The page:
Numerical experiments with typical benchmark tests for both advection equation and shallow-water equations are carried out to evaluate the proposed model. The numerical errors and the corresponding CPU times of numerical experiments on uniform and adaptive meshes verify the performance of the proposed model. Compared to the uniformly refined grid, the AMR technique is able to achieve the similar numerical accuracy with less computational cost.

Corresponding author address: Chungang Chen, Institute of Mechanics, 15 Beisihuanxi Road, Haidian District, Beijing 100190, China. Email: cgchen@imech.ac.cn

1. Introduction

Using variable resolution is an efficient way to study multiscale phenomena with reduced conflicts between numerical accuracy and computational cost. This technique is very attractive for geophysical fluid dynamic simulations. Given limited computer resources, one can achieve high-quality numerical results by either keeping high grid resolution over the regions of interest or refining the grid dynamically when smaller-scale structures develop during the simulation (Côté 1997). Several methods can be adopted to implement the simulations with variable resolutions, such as nested grid (Pielke et al. 1992), stretched grid (Yessad and Bénard 1996), and adaptive mesh refinement (AMR) grid. Among these techniques, AMR is usually considered to be the most intelligent one where the prior information of flow structure is not required. Since the first effort of Skamarock (1989), several AMR models have been developed for geophysical fluid dynamic simulations; some of them are found in Skamarock and Klemp (1993), Blayo and Debreu (1999), Bacon et al. (2000), Hubbard and Nikiforakis (2003), Behrens (1998), Jablonowski et al. (2006), and St-Cyr et al. (2008), among others. More comprehensive reviews on the applications of adaptive meshes in geophysical fluid dynamic simulations can be found in Behrens (2006) and Nikiforakis (2009).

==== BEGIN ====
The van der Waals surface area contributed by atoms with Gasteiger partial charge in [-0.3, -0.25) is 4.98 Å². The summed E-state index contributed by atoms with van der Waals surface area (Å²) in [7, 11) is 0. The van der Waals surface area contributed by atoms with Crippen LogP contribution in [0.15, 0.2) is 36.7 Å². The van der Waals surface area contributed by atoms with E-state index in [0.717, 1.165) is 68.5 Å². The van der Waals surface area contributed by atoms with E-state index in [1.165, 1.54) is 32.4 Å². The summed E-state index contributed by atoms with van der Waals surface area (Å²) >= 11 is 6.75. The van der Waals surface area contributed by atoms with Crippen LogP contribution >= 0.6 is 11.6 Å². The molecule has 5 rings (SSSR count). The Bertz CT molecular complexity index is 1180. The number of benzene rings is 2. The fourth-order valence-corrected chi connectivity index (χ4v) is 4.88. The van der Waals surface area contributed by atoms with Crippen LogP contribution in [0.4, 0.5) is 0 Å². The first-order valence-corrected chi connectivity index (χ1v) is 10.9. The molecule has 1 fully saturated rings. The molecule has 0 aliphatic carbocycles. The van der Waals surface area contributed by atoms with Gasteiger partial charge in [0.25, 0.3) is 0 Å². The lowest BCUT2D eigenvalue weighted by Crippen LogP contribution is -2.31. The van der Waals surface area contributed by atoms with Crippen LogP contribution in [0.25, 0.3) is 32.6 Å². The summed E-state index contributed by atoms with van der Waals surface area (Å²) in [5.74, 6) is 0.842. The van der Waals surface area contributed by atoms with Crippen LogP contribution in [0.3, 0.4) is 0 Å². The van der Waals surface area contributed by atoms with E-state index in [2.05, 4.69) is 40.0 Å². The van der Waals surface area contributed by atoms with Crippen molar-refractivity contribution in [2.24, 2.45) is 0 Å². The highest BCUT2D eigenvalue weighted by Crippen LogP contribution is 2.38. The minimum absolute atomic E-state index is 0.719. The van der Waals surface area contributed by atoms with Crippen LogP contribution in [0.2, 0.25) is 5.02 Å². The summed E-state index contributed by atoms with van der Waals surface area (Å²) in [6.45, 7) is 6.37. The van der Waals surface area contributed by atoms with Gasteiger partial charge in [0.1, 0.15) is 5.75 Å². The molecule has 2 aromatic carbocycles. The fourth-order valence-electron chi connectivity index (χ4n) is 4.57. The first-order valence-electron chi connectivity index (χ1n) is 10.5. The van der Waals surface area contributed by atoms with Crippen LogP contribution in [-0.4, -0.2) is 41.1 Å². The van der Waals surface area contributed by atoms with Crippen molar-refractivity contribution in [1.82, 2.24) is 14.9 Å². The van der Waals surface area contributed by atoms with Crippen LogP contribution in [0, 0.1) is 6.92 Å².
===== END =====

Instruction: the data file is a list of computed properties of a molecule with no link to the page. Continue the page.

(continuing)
Two kinds of algorithms have gained popularity so far to implement the AMR algorithms on structured grid. The first one was proposed by Berger and Oliger (1984) and another one was introduced by De Zeeuw (1993). These two algorithms use different ways to organize the computational elements with different grid spacings. The comparisons between these two methods have been found in existing literature (e.g., van der Holst and Keppens 2007; Jablonowski et al. 2006), but so far it is still hard to tell which algorithm is superior to another in all aspects regarding the computational accuracy, efficiency, and flexibility. Considering the simple data structure and flexible refinement ratio, we adopt the Berger–Oliger AMR algorithm in the present study.

Since the 1980s, the Berger–Oliger AMR algorithm has been used in many applications of CFD. Some representative adaptive codes using this algorithm are CLAWPACK (available online at http://www.amath.washington.edu/~claw/), CHOMBO (available online at http://seesar.lbl.gov/ANAG/chombo/), DAGH (available online at http://www.cs.utexas.edu/users/dagh/), and SAMRAI (available online at http://www.llnl.gov/CASC/SAMRAI/). This method was first introduced to atmospheric simulations in a regional model in Skamarock (1989).